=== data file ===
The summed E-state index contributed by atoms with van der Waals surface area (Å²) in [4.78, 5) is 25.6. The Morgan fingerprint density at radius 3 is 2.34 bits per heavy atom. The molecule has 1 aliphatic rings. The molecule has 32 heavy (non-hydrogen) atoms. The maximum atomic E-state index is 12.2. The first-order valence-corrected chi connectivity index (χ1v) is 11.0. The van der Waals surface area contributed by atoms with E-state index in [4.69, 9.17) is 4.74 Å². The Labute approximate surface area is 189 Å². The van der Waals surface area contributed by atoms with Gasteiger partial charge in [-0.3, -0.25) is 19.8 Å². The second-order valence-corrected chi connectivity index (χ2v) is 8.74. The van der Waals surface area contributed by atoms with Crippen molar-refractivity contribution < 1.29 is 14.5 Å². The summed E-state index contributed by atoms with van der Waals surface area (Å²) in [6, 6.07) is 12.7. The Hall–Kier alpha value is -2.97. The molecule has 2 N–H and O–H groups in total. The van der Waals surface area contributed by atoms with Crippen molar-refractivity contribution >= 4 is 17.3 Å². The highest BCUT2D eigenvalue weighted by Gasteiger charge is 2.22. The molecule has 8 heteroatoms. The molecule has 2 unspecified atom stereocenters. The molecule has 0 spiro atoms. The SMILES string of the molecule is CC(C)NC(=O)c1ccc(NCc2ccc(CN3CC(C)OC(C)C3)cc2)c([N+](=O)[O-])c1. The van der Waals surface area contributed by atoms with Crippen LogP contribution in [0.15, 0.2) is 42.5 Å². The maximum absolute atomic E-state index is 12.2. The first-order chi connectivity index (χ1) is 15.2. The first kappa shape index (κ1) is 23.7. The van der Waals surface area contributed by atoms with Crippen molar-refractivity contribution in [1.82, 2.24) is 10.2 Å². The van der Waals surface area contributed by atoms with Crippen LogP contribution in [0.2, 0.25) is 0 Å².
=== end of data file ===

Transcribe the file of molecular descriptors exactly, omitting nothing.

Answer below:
The summed E-state index contributed by atoms with van der Waals surface area (Å²) in [4.78, 5) is 25.6. The Morgan fingerprint density at radius 3 is 2.34 bits per heavy atom. The molecule has 1 aliphatic rings. The molecule has 32 heavy (non-hydrogen) atoms. The maximum atomic E-state index is 12.2. The first-order valence-corrected chi connectivity index (χ1v) is 11.0. The van der Waals surface area contributed by atoms with E-state index in [4.69, 9.17) is 4.74 Å². The Labute approximate surface area is 189 Å². The van der Waals surface area contributed by atoms with Gasteiger partial charge in [-0.3, -0.25) is 19.8 Å². The second-order valence-corrected chi connectivity index (χ2v) is 8.74. The van der Waals surface area contributed by atoms with Crippen molar-refractivity contribution < 1.29 is 14.5 Å². The summed E-state index contributed by atoms with van der Waals surface area (Å²) in [6, 6.07) is 12.7. The Hall–Kier alpha value is -2.97. The molecule has 2 N–H and O–H groups in total. The van der Waals surface area contributed by atoms with Crippen molar-refractivity contribution >= 4 is 17.3 Å². The highest BCUT2D eigenvalue weighted by Gasteiger charge is 2.22. The molecule has 8 heteroatoms. The molecule has 2 unspecified atom stereocenters. The molecule has 0 spiro atoms. The SMILES string of the molecule is CC(C)NC(=O)c1ccc(NCc2ccc(CN3CC(C)OC(C)C3)cc2)c([N+](=O)[O-])c1. The van der Waals surface area contributed by atoms with Crippen LogP contribution in [0.15, 0.2) is 42.5 Å². The maximum absolute atomic E-state index is 12.2. The first-order chi connectivity index (χ1) is 15.2. The first kappa shape index (κ1) is 23.7. The van der Waals surface area contributed by atoms with Crippen molar-refractivity contribution in [1.82, 2.24) is 10.2 Å². The van der Waals surface area contributed by atoms with Crippen LogP contribution in [0.2, 0.25) is 0 Å².